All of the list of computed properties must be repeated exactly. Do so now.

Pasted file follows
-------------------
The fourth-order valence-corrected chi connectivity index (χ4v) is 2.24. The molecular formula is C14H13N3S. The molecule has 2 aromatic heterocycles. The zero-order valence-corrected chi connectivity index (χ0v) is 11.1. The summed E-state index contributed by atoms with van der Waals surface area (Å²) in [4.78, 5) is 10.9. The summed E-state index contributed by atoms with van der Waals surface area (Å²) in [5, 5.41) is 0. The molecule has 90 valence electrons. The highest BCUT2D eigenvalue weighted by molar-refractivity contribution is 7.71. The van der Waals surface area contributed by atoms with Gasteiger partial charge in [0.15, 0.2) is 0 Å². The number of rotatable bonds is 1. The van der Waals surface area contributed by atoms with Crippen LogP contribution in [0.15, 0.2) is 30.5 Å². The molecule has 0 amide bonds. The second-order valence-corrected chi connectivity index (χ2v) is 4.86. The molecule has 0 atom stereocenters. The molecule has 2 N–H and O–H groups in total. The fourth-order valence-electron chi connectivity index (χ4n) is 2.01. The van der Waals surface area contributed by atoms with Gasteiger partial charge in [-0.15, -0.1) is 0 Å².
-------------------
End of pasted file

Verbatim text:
The fourth-order valence-corrected chi connectivity index (χ4v) is 2.24. The molecular formula is C14H13N3S. The molecule has 2 aromatic heterocycles. The zero-order valence-corrected chi connectivity index (χ0v) is 11.1. The summed E-state index contributed by atoms with van der Waals surface area (Å²) in [4.78, 5) is 10.9. The summed E-state index contributed by atoms with van der Waals surface area (Å²) in [5, 5.41) is 0. The molecule has 90 valence electrons. The highest BCUT2D eigenvalue weighted by molar-refractivity contribution is 7.71. The van der Waals surface area contributed by atoms with Gasteiger partial charge in [0.15, 0.2) is 0 Å². The number of rotatable bonds is 1. The van der Waals surface area contributed by atoms with Crippen LogP contribution in [0.15, 0.2) is 30.5 Å². The molecule has 0 amide bonds. The second-order valence-corrected chi connectivity index (χ2v) is 4.86. The molecule has 0 atom stereocenters. The molecule has 2 N–H and O–H groups in total. The fourth-order valence-electron chi connectivity index (χ4n) is 2.01. The van der Waals surface area contributed by atoms with Gasteiger partial charge in [-0.15, -0.1) is 0 Å².